Cholesterol plays several important roles in the body.  It is the backbone of all steroid hormones including testosterone, estrogen, cortisol, and vitamin D which are responsible for blood sugar regulation, mineral balance, blood pressure regulation, libido, and much more.  Cholesterol is a component of bile salts which help us to properly digest fats and it’s role in the brain makes it vital for learning and memory.  Cholesterol is the major component of the cell wall and is responsible for maintaining the integrity of every cell in the body.  It is so vital for health that every cell in the body has the ability to produce cholesterol and we could not survive without it.

Eighty percent of the cholesterol in your blood was actually produced by your own body,  the other twenty percent comes from the diet.  As more cholesterol is consumed in the diet, the body makes less.  Studies have actually shown very little correlation between the amount of cholesterol consumed in the diet and blood cholesterol levels because of this regulatory system.

That is not to say that eating an unhealthy diet full of greasy burgers and french fries will not lead to heart disease, quite the contrary.  But the cause is not about the amount of cholesterol so much as how these foods effect blood sugar regulation, fat deposition, inflammation, lipid particle size, and oxidization of fats.

Oxidative Stress

When oxygen is processed by the body, reactive oxygen species (free radicals) are formed.  Under healthy conditions, the body neutralizes the majority of these metabolites with circulating antioxidants.  When there is not a sufficient quantity of antioxidants available to limit oxidative damage, reactive oxygen species can cause damage to local tissues.  In the cardiovascular system this is especially important because when vessels are damaged plaques can form leading to atherosclerosis and heart disease.

Methods of reducing oxidative stress include eating a colorful whole foods diet, reducing inflammatory substances like trans-fats, cigarettes, alcohol and sugar and, when necessary, taking antioxidant supplements.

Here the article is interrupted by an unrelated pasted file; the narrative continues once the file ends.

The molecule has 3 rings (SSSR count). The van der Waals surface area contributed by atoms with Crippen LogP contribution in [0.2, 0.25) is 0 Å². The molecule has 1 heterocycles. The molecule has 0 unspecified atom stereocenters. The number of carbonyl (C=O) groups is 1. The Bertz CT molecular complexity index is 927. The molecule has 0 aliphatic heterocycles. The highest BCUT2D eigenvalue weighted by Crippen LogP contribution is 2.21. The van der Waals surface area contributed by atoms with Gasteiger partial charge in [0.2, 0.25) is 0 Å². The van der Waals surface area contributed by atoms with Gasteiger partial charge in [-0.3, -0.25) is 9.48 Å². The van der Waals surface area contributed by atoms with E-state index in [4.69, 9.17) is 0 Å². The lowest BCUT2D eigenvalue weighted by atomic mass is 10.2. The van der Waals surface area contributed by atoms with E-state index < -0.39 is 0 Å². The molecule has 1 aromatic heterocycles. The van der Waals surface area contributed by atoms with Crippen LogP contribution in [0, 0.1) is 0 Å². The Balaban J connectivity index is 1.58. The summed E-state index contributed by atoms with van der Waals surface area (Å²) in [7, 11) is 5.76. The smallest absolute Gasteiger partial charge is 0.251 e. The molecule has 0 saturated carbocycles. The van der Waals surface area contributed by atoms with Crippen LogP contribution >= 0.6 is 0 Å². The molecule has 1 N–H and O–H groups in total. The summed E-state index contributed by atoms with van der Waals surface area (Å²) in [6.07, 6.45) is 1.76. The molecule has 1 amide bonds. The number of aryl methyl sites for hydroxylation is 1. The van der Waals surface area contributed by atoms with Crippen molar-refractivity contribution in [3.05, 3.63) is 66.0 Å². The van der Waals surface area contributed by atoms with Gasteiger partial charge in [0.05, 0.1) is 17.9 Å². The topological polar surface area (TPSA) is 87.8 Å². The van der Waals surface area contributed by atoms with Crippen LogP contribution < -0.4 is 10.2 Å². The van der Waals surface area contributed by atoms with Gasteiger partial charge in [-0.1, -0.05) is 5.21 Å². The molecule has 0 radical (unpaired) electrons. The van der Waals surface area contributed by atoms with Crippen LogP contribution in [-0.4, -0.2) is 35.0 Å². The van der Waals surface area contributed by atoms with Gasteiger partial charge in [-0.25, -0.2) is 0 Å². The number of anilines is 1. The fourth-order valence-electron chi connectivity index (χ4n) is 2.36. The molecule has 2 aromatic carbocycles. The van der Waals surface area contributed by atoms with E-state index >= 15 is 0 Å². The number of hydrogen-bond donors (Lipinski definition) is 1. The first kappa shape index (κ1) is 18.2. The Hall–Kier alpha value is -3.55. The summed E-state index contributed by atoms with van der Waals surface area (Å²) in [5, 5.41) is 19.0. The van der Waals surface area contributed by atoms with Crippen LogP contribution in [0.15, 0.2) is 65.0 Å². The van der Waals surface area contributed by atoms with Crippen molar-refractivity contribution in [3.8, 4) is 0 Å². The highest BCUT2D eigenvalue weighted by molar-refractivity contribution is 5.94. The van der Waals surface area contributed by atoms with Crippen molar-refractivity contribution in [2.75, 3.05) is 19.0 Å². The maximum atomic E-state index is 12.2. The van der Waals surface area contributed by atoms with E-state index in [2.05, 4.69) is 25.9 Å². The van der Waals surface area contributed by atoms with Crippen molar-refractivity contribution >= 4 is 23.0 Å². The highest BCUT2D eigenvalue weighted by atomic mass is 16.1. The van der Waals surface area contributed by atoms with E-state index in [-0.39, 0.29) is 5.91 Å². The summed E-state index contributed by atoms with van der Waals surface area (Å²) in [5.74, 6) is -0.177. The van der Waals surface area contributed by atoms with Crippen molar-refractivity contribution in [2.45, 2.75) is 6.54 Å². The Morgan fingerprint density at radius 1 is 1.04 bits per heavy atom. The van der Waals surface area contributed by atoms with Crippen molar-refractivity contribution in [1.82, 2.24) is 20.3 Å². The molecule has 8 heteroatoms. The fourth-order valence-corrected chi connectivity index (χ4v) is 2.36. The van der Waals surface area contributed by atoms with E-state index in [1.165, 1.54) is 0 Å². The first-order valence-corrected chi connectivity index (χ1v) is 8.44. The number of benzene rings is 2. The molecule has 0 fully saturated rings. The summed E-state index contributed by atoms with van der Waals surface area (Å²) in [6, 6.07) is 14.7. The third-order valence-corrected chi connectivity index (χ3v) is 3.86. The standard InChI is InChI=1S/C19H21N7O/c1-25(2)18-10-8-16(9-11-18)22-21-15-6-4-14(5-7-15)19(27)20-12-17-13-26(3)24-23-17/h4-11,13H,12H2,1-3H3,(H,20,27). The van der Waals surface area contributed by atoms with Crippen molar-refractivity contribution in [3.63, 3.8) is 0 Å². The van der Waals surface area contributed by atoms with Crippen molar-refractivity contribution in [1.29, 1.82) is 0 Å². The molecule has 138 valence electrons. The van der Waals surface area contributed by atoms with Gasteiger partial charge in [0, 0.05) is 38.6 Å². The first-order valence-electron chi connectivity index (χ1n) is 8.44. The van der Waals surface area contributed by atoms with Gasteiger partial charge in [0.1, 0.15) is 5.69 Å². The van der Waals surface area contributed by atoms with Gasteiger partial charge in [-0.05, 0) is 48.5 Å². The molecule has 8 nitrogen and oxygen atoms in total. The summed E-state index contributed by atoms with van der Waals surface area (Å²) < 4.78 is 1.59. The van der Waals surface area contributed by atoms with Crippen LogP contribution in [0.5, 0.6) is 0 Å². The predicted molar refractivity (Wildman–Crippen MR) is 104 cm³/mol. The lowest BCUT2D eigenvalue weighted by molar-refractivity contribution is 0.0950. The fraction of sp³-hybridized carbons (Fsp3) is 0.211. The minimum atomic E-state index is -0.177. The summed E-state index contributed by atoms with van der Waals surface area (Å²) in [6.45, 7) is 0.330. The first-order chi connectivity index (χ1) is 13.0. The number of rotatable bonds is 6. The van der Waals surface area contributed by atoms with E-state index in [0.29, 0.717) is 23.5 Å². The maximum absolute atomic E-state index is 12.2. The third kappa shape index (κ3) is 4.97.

Size of Lipid Particles

Low Density Lipoproteins (LDL) are often referred to as the “bad cholesterol.” Under oxidative or inflammatory conditions, LDL particles can embed into vessel walls and form plaques that lead to heart disease.  Gathering evidence is demonstrating that assessing the size of LDL particles is a far better predictor for heart disease than the shear amount of LDL in the blood.  Smaller denser LDL particles have been strongly correlated with heart disease risk where larger “fluffier” LDL particles are not.  Two people with the same LDL levels can have much different risks of developing atherosclerosis depending if their LDL particles are small and dense or large and fluffy.

Inflammation

Inflammation is the body’s attempt to repair.  Think about what the healing process looks like when you cut yourself.  The skin gets red around the cut and slowly over time lays down new tissue until eventually the wound is closed and healed.  The same process happens when internal organs experience injury from extraneous sources.  A poor diet, chronic stress, smoking, inactivity, and poorly controlled blood sugar are just a few sources of chronic inflammation and repair deficit which greatly increase the chance of developing atherosclerosis and heart disease.

Summary

Anyone still taking a cholesterol lowering drug should discuss with their doctor whether it is still appropriate given the lack of evidence to support the efficacy of these drugs in preventing first time cardiovascular events.

The following tests can help determine individual risk of heart attack or stroke with better predictive value than cholesterol alone:  CRP-hs (inflammation), Homocysteine (detoxification and methylation), Oxidized HDL and LDL, and LDL Subfractions (lipid particle size).

References

1. Austin MA, Breslow JL, Hennekens CH, Buring JE, Willet WC, Krauss RM. Low-density lipoprotein sublass patterns and risk of myocardial infarction. JAMA 1988;260(13):1917-21.

2. Ridker PM et al. N Engl J Med. 2002;347:1557-1565.

3. Libby P. Inflammation and cardiovascular disease mechanisms. Am J Clin Nutr. 2006;83(suppl):456S-60S.

4. J Korean Med Sci 2009; 24 (Suppl 1): S115-S120

5. G Ital Cardiol (Rome). 2007 Jun;8(6):327-34. [High sensitivity of C-reactive protein in primary prevention]. Dipartimento di Medicina Interna, Malattie Cardiovascolari e Nefrourologiche, U.O.C. di Cardiologia, Cattedra di Malattie Cardiovascolari, A.O.U.P. Paolo Giaccone, Palermo.

6. Fernandez ML. Dietary cholesterol provided by eggs and plasma lipoproteins in healthy populations. Curr Opin Clin Nutr Metab Care. 2006; 9(1): 8-12.

7. New York Times, “Drug Has No Benefit in Trial, Makers Say,” January 14, 2008

8. New York Times, “Cardiologists Question Delay of Data on 2 Drugs,” November 21, 2007

9. BusinessWeek.com, “Do Cholesterol Drugs Do Any Good?” January 17, 2008

Screening Prostate Specific Antigen (PSA) Causes More Risk than Benefit